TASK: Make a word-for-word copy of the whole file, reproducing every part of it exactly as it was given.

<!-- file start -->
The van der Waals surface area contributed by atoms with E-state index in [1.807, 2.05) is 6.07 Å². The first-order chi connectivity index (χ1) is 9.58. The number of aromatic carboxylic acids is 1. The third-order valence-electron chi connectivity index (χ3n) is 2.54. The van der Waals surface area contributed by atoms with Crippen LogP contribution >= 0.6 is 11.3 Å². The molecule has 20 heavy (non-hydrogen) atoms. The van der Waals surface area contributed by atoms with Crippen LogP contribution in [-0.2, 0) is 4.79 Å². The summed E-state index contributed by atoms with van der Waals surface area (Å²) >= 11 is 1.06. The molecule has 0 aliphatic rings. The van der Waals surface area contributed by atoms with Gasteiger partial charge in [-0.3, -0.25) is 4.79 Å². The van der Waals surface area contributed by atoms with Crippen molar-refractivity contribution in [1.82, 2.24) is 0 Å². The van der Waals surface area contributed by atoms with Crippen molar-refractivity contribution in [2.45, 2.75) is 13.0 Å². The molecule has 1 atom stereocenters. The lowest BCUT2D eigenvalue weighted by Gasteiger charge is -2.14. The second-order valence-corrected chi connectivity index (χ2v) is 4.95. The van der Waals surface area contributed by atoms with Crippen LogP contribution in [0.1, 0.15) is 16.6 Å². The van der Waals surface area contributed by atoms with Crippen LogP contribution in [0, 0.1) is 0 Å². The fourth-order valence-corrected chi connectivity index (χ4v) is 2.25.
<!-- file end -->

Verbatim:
The van der Waals surface area contributed by atoms with E-state index in [1.807, 2.05) is 6.07 Å². The first-order chi connectivity index (χ1) is 9.58. The number of aromatic carboxylic acids is 1. The third-order valence-electron chi connectivity index (χ3n) is 2.54. The van der Waals surface area contributed by atoms with Crippen LogP contribution >= 0.6 is 11.3 Å². The molecule has 20 heavy (non-hydrogen) atoms. The van der Waals surface area contributed by atoms with Crippen LogP contribution in [-0.2, 0) is 4.79 Å². The summed E-state index contributed by atoms with van der Waals surface area (Å²) >= 11 is 1.06. The molecule has 0 aliphatic rings. The van der Waals surface area contributed by atoms with Gasteiger partial charge in [-0.3, -0.25) is 4.79 Å². The van der Waals surface area contributed by atoms with Crippen molar-refractivity contribution in [1.82, 2.24) is 0 Å². The van der Waals surface area contributed by atoms with Crippen molar-refractivity contribution in [2.45, 2.75) is 13.0 Å². The molecule has 1 atom stereocenters. The lowest BCUT2D eigenvalue weighted by Gasteiger charge is -2.14. The second-order valence-corrected chi connectivity index (χ2v) is 4.95. The van der Waals surface area contributed by atoms with Crippen LogP contribution in [0.1, 0.15) is 16.6 Å². The van der Waals surface area contributed by atoms with Crippen LogP contribution in [0, 0.1) is 0 Å². The fourth-order valence-corrected chi connectivity index (χ4v) is 2.25.